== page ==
SCHENECTADY -- Firefighters will soon be able to file reports of potential code violations directly to the building department, thanks to a new municipal software program.
City officials said firefighters will be trained in how to use Municity, a cloud-based software program for municipalities. Once implemented, the software, called Municity, will allow firefighters to file code violations, using tablet computers, immediately. Those reports would automatically trigger an alert to code enforcement and building department officers.
Public Safety Commissioner Michael Eidens said he wants the software to be configured in a way that any violations reported would be the first thing a code enforcement officer sees when firing up a work computer. He also wants to make it so the alert doesn’t go away unless it is acted on by a code enforcement officer.
“No [code violation} that occurs should ever fall through the cracks,” Eidens said. “That’s our goal.”
A Schenectady County grand jury report on the deadly 2015 Jay Street fire that was released on Monday revealed firefighters had submitted a total of 14 reports citing issues directly related to how the fire spread inside the building.
One report from a fire lieutenant -- sent almost exactly one year before the Jay Street fire -- said the building "poses numerous hazards that can/will be fatal to its occupants and EMS.”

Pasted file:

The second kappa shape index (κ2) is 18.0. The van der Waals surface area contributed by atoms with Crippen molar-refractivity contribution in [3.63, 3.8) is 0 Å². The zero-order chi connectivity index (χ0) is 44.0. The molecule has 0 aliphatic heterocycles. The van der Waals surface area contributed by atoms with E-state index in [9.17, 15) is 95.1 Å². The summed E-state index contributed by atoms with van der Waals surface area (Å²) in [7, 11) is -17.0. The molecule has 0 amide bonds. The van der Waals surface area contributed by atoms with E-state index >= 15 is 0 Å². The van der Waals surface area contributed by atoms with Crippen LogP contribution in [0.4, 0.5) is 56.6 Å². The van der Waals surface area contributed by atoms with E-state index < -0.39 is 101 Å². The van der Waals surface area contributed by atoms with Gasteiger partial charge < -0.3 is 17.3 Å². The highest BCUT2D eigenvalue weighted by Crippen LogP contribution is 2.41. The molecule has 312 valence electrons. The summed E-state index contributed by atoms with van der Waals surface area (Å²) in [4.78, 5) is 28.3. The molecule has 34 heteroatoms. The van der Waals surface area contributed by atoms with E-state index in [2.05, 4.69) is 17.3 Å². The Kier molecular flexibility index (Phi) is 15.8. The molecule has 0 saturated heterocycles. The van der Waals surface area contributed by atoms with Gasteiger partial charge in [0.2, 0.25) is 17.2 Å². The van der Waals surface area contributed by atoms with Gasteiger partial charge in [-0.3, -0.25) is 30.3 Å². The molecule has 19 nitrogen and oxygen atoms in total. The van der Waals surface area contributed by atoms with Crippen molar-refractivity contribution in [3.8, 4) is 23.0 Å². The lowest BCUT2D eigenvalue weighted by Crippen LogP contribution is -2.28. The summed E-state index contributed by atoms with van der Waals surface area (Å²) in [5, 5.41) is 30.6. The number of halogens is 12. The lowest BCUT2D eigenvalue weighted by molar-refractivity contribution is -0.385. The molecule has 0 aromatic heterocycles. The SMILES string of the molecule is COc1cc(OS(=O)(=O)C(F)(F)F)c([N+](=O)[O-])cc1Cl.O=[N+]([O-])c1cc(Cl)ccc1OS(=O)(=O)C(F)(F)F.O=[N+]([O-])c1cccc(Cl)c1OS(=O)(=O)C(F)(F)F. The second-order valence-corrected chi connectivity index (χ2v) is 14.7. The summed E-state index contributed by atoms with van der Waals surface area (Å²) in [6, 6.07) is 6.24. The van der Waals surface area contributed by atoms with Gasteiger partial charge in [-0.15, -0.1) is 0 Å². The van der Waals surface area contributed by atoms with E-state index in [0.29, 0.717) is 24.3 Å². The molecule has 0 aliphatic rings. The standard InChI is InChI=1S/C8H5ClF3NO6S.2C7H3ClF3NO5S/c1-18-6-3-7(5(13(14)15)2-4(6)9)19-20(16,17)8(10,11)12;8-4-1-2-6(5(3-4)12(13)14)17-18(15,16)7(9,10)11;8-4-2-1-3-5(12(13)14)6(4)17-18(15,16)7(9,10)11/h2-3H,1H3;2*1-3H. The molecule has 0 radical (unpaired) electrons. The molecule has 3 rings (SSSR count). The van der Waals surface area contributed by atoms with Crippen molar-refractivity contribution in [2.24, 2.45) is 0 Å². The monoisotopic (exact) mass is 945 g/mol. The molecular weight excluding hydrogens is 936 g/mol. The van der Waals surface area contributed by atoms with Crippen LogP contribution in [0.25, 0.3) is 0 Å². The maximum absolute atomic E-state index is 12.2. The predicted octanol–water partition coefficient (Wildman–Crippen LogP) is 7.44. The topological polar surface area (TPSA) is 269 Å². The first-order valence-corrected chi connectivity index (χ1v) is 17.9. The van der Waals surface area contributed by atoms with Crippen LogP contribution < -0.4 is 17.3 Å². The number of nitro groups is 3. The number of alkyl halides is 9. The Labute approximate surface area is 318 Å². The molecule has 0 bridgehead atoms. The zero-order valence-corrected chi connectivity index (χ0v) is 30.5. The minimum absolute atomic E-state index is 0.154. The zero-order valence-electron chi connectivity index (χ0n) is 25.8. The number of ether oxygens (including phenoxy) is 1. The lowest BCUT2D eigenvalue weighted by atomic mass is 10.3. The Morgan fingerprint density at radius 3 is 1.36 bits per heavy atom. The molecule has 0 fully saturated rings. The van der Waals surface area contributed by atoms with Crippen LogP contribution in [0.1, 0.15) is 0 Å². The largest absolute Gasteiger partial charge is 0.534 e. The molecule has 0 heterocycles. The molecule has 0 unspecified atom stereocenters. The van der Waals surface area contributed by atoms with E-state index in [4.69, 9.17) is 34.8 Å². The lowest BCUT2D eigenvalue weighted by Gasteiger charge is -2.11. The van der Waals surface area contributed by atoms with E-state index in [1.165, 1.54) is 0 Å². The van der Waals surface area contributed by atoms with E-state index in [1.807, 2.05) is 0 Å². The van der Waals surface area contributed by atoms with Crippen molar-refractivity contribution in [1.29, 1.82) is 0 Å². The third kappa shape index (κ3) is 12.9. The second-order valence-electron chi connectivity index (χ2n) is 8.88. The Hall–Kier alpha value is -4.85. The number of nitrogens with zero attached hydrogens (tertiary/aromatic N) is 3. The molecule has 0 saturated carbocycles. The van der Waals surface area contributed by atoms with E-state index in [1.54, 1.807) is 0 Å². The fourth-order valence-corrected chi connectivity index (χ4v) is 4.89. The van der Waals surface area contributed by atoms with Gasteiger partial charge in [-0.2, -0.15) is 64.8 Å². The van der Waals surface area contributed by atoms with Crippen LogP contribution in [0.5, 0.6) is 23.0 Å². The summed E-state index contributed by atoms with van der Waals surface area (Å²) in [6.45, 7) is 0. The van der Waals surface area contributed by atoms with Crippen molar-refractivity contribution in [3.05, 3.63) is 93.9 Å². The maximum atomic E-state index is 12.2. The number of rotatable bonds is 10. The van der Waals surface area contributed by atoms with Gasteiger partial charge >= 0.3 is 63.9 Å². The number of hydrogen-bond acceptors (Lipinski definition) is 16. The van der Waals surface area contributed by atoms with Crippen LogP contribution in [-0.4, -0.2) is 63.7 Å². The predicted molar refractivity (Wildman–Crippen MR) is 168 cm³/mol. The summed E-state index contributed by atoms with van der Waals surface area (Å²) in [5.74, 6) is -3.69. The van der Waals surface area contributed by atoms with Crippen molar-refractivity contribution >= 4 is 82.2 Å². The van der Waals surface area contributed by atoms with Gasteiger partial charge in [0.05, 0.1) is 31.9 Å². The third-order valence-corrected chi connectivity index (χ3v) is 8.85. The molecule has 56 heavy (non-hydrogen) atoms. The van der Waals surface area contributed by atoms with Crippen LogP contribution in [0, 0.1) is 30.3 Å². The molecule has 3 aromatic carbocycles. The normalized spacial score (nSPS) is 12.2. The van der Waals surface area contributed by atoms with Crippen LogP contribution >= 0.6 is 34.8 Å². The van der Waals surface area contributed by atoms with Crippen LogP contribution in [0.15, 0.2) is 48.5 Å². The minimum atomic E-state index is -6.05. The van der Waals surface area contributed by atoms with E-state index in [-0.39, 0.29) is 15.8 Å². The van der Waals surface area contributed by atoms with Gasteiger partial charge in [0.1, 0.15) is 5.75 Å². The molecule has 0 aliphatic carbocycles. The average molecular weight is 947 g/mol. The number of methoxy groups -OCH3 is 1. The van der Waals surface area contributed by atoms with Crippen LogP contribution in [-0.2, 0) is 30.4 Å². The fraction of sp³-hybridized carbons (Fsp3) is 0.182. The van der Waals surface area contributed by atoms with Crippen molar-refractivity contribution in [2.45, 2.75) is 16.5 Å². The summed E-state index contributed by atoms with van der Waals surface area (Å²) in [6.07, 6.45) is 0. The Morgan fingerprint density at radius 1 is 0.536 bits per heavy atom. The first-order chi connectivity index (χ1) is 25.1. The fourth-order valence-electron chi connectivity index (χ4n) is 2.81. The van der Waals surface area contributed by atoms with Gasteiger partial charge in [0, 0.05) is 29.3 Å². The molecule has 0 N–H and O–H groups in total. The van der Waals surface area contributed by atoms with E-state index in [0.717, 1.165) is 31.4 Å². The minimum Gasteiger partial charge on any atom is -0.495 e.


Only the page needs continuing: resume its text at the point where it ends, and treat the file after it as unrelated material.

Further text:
Four residents in the building were killed in that fire.
City employees are being trained on the latest version of the software, as the city continues its overhaul of the Building and Code Enforcement departments.
Mayor Gary McCarthy, Eidens and other city officials have cited Municity as a tool that will help them fix problems with those departments. The program was developed by Software Consulting Associates out of Red Hook, in Dutchess County.
Municity was among several aspects of a major overhaul of the Building and Codes departments announced by McCarthy. The remedies also include having Eidens oversee the Buildings Department and giving Assistant Police Chief Jack Falvo new duties as chief of the department.
Municity will also allow Schenectady to keep a more comprehensive database of vacant properties, code violations, landlord registrations and building permits.
The city has already spent $21,000 to get the Municity program going, and will pay $41,000 annually to maintain it.
Currently, when firefighters come across a potential code violation, they directly call city Chief Building Inspector Chris Lunn, who then enters the information into Munis, a software program that was designed to track financial data.
John Coluccio, the city’s signal superintendent who is overseeing the roll out of Municity, said each alert entered into the new program will be labeled differently, according to severity.
“There is an ability to add language in the complaint to inform the Code Enforcement Department how delicate or unsafe a situation would be,” Coluccio said. “There’s ways to trigger email alerts for a particular type of classification of complaints."